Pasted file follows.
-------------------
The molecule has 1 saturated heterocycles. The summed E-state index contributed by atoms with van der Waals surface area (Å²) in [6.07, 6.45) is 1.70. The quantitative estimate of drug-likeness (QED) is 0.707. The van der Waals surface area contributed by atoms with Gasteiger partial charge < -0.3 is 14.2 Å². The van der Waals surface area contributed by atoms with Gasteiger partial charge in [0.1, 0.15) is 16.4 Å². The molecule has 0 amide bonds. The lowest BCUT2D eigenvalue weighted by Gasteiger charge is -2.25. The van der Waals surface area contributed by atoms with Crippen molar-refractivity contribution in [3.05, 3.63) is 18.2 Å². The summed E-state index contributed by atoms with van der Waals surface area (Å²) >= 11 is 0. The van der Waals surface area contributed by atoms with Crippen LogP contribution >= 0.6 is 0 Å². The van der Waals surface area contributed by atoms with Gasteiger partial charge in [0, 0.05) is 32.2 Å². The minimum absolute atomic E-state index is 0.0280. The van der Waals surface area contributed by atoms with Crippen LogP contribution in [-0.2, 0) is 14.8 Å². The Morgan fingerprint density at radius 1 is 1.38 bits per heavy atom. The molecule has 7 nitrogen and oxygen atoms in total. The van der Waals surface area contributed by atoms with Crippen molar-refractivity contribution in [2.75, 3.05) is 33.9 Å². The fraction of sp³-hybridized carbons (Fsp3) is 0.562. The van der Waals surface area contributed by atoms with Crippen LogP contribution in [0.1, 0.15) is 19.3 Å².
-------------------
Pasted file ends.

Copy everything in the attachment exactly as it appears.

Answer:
The molecule has 1 saturated heterocycles. The summed E-state index contributed by atoms with van der Waals surface area (Å²) in [6.07, 6.45) is 1.70. The quantitative estimate of drug-likeness (QED) is 0.707. The van der Waals surface area contributed by atoms with Gasteiger partial charge < -0.3 is 14.2 Å². The van der Waals surface area contributed by atoms with Gasteiger partial charge in [0.1, 0.15) is 16.4 Å². The molecule has 0 amide bonds. The lowest BCUT2D eigenvalue weighted by Gasteiger charge is -2.25. The van der Waals surface area contributed by atoms with Crippen molar-refractivity contribution in [3.05, 3.63) is 18.2 Å². The summed E-state index contributed by atoms with van der Waals surface area (Å²) >= 11 is 0. The van der Waals surface area contributed by atoms with Crippen LogP contribution >= 0.6 is 0 Å². The van der Waals surface area contributed by atoms with Gasteiger partial charge in [0, 0.05) is 32.2 Å². The minimum absolute atomic E-state index is 0.0280. The van der Waals surface area contributed by atoms with Crippen LogP contribution in [-0.2, 0) is 14.8 Å². The Morgan fingerprint density at radius 1 is 1.38 bits per heavy atom. The molecule has 7 nitrogen and oxygen atoms in total. The van der Waals surface area contributed by atoms with Crippen molar-refractivity contribution in [2.75, 3.05) is 33.9 Å². The fraction of sp³-hybridized carbons (Fsp3) is 0.562. The van der Waals surface area contributed by atoms with Crippen LogP contribution in [0.1, 0.15) is 19.3 Å².